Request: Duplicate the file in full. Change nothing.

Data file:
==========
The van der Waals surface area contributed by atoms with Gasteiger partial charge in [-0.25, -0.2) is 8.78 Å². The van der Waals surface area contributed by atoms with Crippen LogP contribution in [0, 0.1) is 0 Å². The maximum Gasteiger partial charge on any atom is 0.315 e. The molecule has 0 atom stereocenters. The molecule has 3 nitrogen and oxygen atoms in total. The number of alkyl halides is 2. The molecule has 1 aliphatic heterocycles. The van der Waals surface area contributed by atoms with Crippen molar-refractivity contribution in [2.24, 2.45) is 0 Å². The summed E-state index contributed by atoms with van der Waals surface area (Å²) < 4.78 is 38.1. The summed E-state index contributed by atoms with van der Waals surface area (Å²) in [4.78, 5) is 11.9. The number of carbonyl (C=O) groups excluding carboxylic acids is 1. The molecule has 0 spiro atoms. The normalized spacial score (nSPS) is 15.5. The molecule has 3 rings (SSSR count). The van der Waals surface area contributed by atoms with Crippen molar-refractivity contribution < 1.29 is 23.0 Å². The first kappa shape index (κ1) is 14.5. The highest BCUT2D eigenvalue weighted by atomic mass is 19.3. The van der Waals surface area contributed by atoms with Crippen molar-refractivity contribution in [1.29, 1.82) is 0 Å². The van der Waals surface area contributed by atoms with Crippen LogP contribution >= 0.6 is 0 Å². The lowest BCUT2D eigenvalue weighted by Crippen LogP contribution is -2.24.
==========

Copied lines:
The van der Waals surface area contributed by atoms with Gasteiger partial charge in [-0.25, -0.2) is 8.78 Å². The van der Waals surface area contributed by atoms with Crippen LogP contribution in [0, 0.1) is 0 Å². The maximum Gasteiger partial charge on any atom is 0.315 e. The molecule has 0 atom stereocenters. The molecule has 3 nitrogen and oxygen atoms in total. The number of alkyl halides is 2. The molecule has 1 aliphatic heterocycles. The van der Waals surface area contributed by atoms with Crippen molar-refractivity contribution in [2.24, 2.45) is 0 Å². The summed E-state index contributed by atoms with van der Waals surface area (Å²) < 4.78 is 38.1. The summed E-state index contributed by atoms with van der Waals surface area (Å²) in [4.78, 5) is 11.9. The number of carbonyl (C=O) groups excluding carboxylic acids is 1. The molecule has 0 spiro atoms. The normalized spacial score (nSPS) is 15.5. The molecule has 3 rings (SSSR count). The van der Waals surface area contributed by atoms with Crippen molar-refractivity contribution < 1.29 is 23.0 Å². The first kappa shape index (κ1) is 14.5. The highest BCUT2D eigenvalue weighted by atomic mass is 19.3. The van der Waals surface area contributed by atoms with Crippen molar-refractivity contribution in [1.29, 1.82) is 0 Å². The van der Waals surface area contributed by atoms with Crippen LogP contribution >= 0.6 is 0 Å². The lowest BCUT2D eigenvalue weighted by Crippen LogP contribution is -2.24.